Sorry to keep pestering, but still stuck on this one…

I checked out `ordered_logistic` but I can’t think of a way to introduce correlations there. As I understand it, working directly with a cumulative distribution link is equivalent to having marginalized out the latent variable.

Also, I realized that in order to use the Albert & Chib trick one must introduce bounded parameters. I didn’t want to waste more time trying to figure how to reconstruct the general structure so I just went and hardcoded it for a 4-level item (parameters+transformed parameters is where the “trick” happens and also where I wish I knew of a better way to execute the idea):

``````data {
int<lower=1> K;   // Num levels
int<lower=1> D;   // Num items
int<lower=0> N;   // Num obs

int<lower=0,upper=N> Ksizes[D,K];    // Responses for each of K levels from D items
}
parameters {
vector[D] mu;
vector[D] ci;
cholesky_factor_corr[D] L_Omega;
vector<lower=0>[D] L_sigma;

vector<upper=0>[Ksizes[1,1]] k11;
vector<lower=0,upper=ci[1]>[Ksizes[1,2]] k12;
vector<lower=ci[1],upper=4.5>[Ksizes[1,3]] k13;
vector<lower=4.5>[Ksizes[1,4]] k14;
vector<upper=0>[Ksizes[2,1]] k21;
vector<lower=0,upper=ci[2]>[Ksizes[2,2]] k22;
vector<lower=ci[2],upper=4.5>[Ksizes[2,3]] k23;
vector<lower=4.5>[Ksizes[2,4]] k24;
}
transformed parameters{
vector[D] z[N];
for(i in 1:Ksizes[1,1]){
z[i,1] = k11[i];
}
for(i in 1:Ksizes[1,2]){
z[i+Ksizes[1,1],1] = k12[i];
}
for(i in 1:Ksizes[1,3]){
z[i+Ksizes[1,1]+Ksizes[1,2],1] = k13[i];
}
for(i in 1:Ksizes[1,4]){
z[i+Ksizes[1,1]+Ksizes[1,2]+Ksizes[1,3],1] = k14[i];
}
for(i in 1:Ksizes[2,1]){
z[i,2] = k21[i];
}
for(i in 1:Ksizes[2,2]){
z[i+Ksizes[2,1],2] = k22[i];
}
for(i in 1:Ksizes[2,3]){
z[i+Ksizes[2,1]+Ksizes[2,2],2] = k23[i];
}
for(i in 1:Ksizes[2,4]){
z[i+Ksizes[2,1]+Ksizes[2,2]+Ksizes[2,3],2] = k24[i];
}
}
model {
matrix[D, D] L_Sigma;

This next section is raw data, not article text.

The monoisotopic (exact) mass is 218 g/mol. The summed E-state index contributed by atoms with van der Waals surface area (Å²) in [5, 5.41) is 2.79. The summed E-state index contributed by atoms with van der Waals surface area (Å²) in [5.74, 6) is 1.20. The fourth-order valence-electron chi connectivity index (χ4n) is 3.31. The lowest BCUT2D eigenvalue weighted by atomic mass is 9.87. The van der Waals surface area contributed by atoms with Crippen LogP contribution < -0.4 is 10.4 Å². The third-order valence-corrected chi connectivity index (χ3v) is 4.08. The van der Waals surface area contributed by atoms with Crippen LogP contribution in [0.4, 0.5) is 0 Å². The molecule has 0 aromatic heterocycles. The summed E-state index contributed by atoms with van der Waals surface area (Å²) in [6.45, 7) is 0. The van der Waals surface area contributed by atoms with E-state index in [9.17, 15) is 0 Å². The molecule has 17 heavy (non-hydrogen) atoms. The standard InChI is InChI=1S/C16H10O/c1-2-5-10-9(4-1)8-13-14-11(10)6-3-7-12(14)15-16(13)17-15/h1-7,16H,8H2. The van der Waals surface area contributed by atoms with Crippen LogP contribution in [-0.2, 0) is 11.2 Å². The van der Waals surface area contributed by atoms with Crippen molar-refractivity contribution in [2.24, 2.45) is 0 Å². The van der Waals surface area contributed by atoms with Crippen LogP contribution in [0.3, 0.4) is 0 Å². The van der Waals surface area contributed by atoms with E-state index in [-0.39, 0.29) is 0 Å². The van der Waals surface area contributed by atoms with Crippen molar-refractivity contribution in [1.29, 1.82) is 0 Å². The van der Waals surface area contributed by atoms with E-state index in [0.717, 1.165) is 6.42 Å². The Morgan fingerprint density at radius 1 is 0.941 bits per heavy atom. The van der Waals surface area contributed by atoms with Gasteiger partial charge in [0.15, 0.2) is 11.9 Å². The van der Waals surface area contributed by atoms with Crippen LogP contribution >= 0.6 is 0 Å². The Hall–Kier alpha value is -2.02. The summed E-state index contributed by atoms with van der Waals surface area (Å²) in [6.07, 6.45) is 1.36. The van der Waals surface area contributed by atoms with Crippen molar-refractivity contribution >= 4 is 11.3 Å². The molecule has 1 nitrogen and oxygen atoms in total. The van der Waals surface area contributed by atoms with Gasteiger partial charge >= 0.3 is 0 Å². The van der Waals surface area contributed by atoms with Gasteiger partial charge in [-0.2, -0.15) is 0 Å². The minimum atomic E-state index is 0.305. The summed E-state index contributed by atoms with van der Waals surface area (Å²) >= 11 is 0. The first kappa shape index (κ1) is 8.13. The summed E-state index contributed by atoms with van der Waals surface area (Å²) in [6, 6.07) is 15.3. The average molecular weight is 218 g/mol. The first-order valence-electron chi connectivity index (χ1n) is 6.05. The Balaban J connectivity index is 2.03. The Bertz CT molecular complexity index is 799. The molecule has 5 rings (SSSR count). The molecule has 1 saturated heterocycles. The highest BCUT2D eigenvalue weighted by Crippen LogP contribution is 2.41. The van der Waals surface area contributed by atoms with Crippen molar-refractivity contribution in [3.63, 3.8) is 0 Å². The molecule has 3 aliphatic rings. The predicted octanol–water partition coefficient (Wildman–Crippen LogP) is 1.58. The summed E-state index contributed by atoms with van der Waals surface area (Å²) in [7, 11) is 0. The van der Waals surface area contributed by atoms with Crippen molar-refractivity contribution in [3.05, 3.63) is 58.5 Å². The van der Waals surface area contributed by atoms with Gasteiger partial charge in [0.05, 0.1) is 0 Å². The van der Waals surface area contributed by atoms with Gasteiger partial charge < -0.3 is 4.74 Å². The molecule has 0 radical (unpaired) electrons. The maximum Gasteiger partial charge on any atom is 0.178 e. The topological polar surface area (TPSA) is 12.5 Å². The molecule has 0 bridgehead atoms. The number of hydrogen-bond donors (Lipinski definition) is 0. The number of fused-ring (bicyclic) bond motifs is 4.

ci ~ normal(2.5, 1);

L_Sigma = diag_pre_multiply(L_sigma, L_Omega);
L_Omega ~ lkj_corr_cholesky(4);
L_sigma ~ cauchy(0, 2.5);

mu ~ normal(3,2);

z ~ multi_normal_cholesky(mu, L_Sigma);
}
generated quantities {
cov_matrix[D] Omega;
Omega = multiply_lower_tri_self_transpose(L_Omega);
}
``````

This is very ugly, but it actually works. Occasionally I get an error like:

``````[1] "Error in sampler\$call_sampler(args_list[[i]]) : "
[2] "  lub_constrain: lb is 0, but must be less than 1.00504"
[1] "error occurred during calling the sampler; sampling not done"
``````

Not a lot of info online about the error message but I assume it’s something like lub = lower/upper bounds and some value being initialized outside of the given limits. I’ve got fixed and appropriately placed initial values for all my parameters, so its origin remains a mystery.

I’d appreciate it if some light can be shed on the cause of the error or how to troubleshoot further as well as any suggestion to let the number and bounds of parameters vary according to the data so that hardcoding them isn’t necessary.

That is a confusing error message, but I’d draw the same conclusion as you. Assuming the function name at least is right, the issue is probably in a lower bound constraint. Are you initializing or letting Stan initialize? Do all the parameters have appropriate constraints so that any parameters satisfying the constraints have a finite log density?